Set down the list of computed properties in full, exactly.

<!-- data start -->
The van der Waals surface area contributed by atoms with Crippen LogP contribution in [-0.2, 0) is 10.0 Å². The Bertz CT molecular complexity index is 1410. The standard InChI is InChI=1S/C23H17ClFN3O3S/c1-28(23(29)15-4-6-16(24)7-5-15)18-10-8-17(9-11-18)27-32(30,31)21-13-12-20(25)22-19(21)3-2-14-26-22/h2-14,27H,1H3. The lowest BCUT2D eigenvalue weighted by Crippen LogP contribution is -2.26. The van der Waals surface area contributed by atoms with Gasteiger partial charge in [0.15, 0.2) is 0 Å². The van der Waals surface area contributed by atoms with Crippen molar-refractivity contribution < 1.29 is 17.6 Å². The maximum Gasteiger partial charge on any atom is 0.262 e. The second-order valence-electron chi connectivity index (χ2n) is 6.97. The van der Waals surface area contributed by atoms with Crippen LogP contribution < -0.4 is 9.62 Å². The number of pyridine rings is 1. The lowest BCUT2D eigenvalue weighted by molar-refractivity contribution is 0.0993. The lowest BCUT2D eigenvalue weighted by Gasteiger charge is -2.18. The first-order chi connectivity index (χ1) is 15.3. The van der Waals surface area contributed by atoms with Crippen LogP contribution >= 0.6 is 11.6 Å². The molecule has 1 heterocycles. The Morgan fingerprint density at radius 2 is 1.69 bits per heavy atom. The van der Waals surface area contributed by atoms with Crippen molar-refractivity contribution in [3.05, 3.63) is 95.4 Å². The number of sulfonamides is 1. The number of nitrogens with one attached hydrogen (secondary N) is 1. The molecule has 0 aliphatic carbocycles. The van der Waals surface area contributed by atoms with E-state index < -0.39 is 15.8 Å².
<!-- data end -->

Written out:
The van der Waals surface area contributed by atoms with Crippen LogP contribution in [-0.2, 0) is 10.0 Å². The Bertz CT molecular complexity index is 1410. The standard InChI is InChI=1S/C23H17ClFN3O3S/c1-28(23(29)15-4-6-16(24)7-5-15)18-10-8-17(9-11-18)27-32(30,31)21-13-12-20(25)22-19(21)3-2-14-26-22/h2-14,27H,1H3. The lowest BCUT2D eigenvalue weighted by Crippen LogP contribution is -2.26. The van der Waals surface area contributed by atoms with Gasteiger partial charge in [0.15, 0.2) is 0 Å². The van der Waals surface area contributed by atoms with Crippen molar-refractivity contribution < 1.29 is 17.6 Å². The maximum Gasteiger partial charge on any atom is 0.262 e. The second-order valence-electron chi connectivity index (χ2n) is 6.97. The van der Waals surface area contributed by atoms with Crippen LogP contribution < -0.4 is 9.62 Å². The number of pyridine rings is 1. The lowest BCUT2D eigenvalue weighted by molar-refractivity contribution is 0.0993. The lowest BCUT2D eigenvalue weighted by Gasteiger charge is -2.18. The first-order chi connectivity index (χ1) is 15.3. The van der Waals surface area contributed by atoms with Crippen LogP contribution >= 0.6 is 11.6 Å². The molecule has 1 heterocycles. The Morgan fingerprint density at radius 2 is 1.69 bits per heavy atom. The van der Waals surface area contributed by atoms with Crippen molar-refractivity contribution in [3.05, 3.63) is 95.4 Å². The number of sulfonamides is 1. The number of nitrogens with one attached hydrogen (secondary N) is 1. The molecule has 0 aliphatic carbocycles. The van der Waals surface area contributed by atoms with E-state index < -0.39 is 15.8 Å².